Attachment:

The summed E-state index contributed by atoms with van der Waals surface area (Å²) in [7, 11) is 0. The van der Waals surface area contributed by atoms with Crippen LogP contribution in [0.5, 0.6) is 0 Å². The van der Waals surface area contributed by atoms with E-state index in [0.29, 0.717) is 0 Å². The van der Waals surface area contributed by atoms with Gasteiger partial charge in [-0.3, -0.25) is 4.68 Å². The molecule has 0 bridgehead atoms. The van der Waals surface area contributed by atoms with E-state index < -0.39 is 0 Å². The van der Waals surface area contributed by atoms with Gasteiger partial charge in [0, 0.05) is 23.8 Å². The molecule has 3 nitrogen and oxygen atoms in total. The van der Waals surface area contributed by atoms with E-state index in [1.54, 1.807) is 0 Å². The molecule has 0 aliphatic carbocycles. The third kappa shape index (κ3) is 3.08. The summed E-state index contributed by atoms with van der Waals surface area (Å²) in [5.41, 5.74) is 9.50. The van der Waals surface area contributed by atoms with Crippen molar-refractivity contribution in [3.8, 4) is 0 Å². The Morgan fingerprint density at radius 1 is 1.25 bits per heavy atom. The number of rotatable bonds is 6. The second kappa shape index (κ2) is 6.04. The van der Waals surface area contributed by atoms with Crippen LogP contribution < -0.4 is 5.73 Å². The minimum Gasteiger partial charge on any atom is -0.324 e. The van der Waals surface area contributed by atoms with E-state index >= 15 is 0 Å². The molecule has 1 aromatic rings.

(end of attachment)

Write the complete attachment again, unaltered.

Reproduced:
The summed E-state index contributed by atoms with van der Waals surface area (Å²) in [7, 11) is 0. The van der Waals surface area contributed by atoms with Crippen LogP contribution in [0.5, 0.6) is 0 Å². The van der Waals surface area contributed by atoms with E-state index in [0.29, 0.717) is 0 Å². The van der Waals surface area contributed by atoms with Gasteiger partial charge in [-0.3, -0.25) is 4.68 Å². The molecule has 0 bridgehead atoms. The van der Waals surface area contributed by atoms with E-state index < -0.39 is 0 Å². The van der Waals surface area contributed by atoms with Gasteiger partial charge in [0, 0.05) is 23.8 Å². The molecule has 3 nitrogen and oxygen atoms in total. The van der Waals surface area contributed by atoms with E-state index in [1.54, 1.807) is 0 Å². The molecule has 0 aliphatic carbocycles. The third kappa shape index (κ3) is 3.08. The summed E-state index contributed by atoms with van der Waals surface area (Å²) in [5.41, 5.74) is 9.50. The van der Waals surface area contributed by atoms with Crippen molar-refractivity contribution in [3.8, 4) is 0 Å². The Morgan fingerprint density at radius 1 is 1.25 bits per heavy atom. The number of rotatable bonds is 6. The second kappa shape index (κ2) is 6.04. The van der Waals surface area contributed by atoms with Crippen LogP contribution < -0.4 is 5.73 Å². The minimum Gasteiger partial charge on any atom is -0.324 e. The van der Waals surface area contributed by atoms with E-state index >= 15 is 0 Å². The molecule has 1 aromatic rings.